Weird But Familiar
Back to Practising Full Time by Dr. Champion
It was May 8, my first day back to work full time after Florida lifted the mandatory emergency-only dental order put in place mid-March.
I felt strangely nervous to be back, even though I had been rotating in for emergency services for the past six weeks. However, we only had four people in the office, and getting back into the swing of things with a full house made me a little uneasy.
What was it going to be like now that everyone was back and patients were returning for routine care? In short, it was weird, but familiar at the same time. Our team took temperatures in the morning, had a huddle about new screening and cleaning protocol, and then just went back to work as usual. What had felt like an isolated island recently was now just business as usual.
In addition to having our full staff back, we had decided over the quarantine period to start the transition fully to electronic charting and scanning in the office. The team had to learn how to get on board with that change pretty quickly, which was an additional hurdle on top of everyone getting back to action after a long absence.
It has only been a few days since we started back, but so far it feels like nothing has changed – besides the face masks everyone is now sporting. Some patients are apprehensive about being treated, but most are eager to come back and have their cleanings and treatment completed, and everyone is commenting on how it feels almost post-apocalyptic but good to be going somewhere – even if that somewhere is the dentist.
It is hard to imagine the long-term effects of this pandemic for our industry, but from what I have experienced so far, I think that dentistry is one of those resilient fields that can overcome the obstacles of the times.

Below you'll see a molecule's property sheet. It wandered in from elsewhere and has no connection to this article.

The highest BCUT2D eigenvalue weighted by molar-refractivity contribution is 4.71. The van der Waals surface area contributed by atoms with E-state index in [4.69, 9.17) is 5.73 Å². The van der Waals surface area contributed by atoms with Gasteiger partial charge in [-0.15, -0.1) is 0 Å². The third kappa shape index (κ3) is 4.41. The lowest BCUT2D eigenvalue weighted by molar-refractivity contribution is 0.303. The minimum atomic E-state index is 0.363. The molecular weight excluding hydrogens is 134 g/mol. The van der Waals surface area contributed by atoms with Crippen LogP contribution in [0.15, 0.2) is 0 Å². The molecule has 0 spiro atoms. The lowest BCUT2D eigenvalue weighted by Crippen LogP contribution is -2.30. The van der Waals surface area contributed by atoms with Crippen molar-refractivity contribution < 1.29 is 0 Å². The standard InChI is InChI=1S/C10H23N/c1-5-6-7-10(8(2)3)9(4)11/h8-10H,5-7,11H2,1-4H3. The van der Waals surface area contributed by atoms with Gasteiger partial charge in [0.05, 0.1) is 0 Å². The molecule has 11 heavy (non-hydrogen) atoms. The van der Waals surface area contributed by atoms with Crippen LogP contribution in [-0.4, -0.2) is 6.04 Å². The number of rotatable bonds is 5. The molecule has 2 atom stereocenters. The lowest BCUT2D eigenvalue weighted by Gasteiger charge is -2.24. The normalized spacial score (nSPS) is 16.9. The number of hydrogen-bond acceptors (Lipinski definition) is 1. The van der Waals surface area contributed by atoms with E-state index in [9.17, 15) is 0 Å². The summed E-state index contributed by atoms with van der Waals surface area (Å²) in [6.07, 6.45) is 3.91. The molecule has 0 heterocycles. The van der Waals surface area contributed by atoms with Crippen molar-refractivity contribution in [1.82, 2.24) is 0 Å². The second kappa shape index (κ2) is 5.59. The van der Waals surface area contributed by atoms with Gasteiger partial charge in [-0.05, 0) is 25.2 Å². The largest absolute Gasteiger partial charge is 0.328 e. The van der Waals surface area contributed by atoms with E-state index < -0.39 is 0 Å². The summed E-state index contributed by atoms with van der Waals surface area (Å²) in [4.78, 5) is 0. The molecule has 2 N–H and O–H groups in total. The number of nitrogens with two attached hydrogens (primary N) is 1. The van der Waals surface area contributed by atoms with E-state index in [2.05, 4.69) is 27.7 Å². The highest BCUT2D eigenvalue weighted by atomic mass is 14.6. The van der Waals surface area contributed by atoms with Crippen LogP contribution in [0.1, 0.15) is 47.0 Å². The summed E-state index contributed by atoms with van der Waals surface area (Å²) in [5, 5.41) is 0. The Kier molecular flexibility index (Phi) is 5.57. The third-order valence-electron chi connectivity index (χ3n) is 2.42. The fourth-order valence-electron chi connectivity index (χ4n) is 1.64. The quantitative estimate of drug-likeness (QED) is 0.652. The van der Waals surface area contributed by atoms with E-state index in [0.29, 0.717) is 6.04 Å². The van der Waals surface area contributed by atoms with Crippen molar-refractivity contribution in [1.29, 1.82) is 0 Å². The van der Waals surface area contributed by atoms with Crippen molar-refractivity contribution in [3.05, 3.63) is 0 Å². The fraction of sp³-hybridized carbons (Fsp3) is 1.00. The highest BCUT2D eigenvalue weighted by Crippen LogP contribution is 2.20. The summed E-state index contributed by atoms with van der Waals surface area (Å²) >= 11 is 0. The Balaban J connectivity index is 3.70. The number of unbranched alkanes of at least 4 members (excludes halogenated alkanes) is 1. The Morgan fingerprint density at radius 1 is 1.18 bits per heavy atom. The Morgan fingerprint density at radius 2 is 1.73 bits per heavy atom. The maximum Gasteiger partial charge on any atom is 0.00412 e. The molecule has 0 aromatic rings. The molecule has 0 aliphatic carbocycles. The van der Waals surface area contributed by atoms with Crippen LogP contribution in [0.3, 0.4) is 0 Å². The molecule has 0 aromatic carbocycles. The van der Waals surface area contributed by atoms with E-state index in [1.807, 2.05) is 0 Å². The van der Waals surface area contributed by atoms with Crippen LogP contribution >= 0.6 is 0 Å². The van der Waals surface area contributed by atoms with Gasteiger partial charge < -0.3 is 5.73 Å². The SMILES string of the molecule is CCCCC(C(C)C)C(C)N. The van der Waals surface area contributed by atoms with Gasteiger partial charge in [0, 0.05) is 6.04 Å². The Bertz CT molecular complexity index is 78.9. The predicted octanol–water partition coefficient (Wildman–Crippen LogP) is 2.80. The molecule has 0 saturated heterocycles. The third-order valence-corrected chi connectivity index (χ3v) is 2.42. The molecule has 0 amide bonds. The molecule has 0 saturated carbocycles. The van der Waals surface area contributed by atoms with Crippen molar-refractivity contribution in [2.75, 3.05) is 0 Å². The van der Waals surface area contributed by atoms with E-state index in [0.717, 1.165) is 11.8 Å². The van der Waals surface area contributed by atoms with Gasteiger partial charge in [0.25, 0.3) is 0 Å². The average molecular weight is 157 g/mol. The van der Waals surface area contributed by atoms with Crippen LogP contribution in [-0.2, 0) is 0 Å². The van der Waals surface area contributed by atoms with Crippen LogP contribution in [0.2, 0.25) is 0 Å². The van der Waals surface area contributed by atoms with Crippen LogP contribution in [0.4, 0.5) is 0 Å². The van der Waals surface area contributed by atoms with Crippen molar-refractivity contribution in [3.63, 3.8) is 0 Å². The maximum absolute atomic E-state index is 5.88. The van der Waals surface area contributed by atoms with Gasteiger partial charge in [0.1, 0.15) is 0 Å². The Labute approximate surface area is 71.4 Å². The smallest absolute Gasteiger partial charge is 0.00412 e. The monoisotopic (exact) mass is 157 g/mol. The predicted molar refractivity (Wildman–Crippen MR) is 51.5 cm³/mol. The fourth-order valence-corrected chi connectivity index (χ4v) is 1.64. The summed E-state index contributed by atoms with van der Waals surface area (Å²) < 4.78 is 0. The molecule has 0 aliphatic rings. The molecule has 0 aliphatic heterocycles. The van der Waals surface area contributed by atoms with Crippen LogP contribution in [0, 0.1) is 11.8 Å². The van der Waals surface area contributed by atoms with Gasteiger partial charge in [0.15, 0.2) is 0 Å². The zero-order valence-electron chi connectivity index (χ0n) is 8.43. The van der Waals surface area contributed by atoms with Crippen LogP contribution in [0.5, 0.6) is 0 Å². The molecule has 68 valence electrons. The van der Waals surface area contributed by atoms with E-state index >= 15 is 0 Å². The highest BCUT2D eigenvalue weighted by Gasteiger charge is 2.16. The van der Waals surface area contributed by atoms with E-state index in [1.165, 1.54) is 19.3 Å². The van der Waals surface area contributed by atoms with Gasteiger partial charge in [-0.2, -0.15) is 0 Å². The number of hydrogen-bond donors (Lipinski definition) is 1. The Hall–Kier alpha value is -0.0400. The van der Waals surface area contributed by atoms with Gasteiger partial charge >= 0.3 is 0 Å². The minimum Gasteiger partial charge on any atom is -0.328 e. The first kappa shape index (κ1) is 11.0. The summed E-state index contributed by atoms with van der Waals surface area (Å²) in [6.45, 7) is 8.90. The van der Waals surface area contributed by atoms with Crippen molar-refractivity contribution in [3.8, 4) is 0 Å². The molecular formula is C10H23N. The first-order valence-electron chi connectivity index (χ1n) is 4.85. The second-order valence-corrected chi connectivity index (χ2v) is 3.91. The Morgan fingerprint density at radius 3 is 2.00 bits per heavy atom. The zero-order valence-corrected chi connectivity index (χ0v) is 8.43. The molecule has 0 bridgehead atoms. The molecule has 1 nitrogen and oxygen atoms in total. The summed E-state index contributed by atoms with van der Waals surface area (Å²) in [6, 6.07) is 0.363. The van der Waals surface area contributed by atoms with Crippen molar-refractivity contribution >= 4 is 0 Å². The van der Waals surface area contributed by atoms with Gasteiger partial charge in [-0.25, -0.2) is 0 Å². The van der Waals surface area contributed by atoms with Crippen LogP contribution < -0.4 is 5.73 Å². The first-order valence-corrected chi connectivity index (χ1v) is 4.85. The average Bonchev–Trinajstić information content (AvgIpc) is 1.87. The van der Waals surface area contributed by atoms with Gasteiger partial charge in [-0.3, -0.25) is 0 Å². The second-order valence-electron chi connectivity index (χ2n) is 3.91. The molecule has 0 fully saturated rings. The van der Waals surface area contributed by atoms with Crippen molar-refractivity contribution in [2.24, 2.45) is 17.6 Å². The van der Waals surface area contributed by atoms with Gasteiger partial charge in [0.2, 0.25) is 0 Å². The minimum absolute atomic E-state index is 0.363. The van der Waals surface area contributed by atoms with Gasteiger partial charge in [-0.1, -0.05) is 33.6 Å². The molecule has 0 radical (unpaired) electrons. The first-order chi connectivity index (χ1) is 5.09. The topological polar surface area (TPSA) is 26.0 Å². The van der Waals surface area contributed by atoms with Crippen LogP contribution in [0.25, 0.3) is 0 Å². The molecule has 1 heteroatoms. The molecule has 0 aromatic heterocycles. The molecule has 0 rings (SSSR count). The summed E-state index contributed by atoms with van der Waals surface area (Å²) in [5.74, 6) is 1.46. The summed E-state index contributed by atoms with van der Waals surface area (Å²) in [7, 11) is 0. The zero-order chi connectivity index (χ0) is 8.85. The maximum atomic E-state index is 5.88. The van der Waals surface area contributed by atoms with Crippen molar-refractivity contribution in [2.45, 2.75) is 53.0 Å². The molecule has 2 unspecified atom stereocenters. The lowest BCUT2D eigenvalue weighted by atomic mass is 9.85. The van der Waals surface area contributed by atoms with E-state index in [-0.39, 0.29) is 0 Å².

We as dentists are accustomed to quick thinking and finding unique solutions to unique problems, and this is one of those situations. From what I’ve experienced thus far, I believe that we will overcome it as a collective unit because our community has been more than willing to share information, resources, clinical and financial tips, and business strategies with each other – much more so than I’d ever experienced before.
It’s been a time to share our knowledge with one another in a supportive environment, with the ultimate goal of having our profession and practices survive and adapt. As long as dentists are willing to collaborate and use our collective brainpower to find solutions to the many uncertainties we are facing, we will prevail.
Hey, if we could all get through the first year of dental school, we can do anything, right? I think so, and I am proud to be a part of this profession and look forward to seeing the results of our best efforts taking care of themselves.
originally posted in newdentistblog.ada.org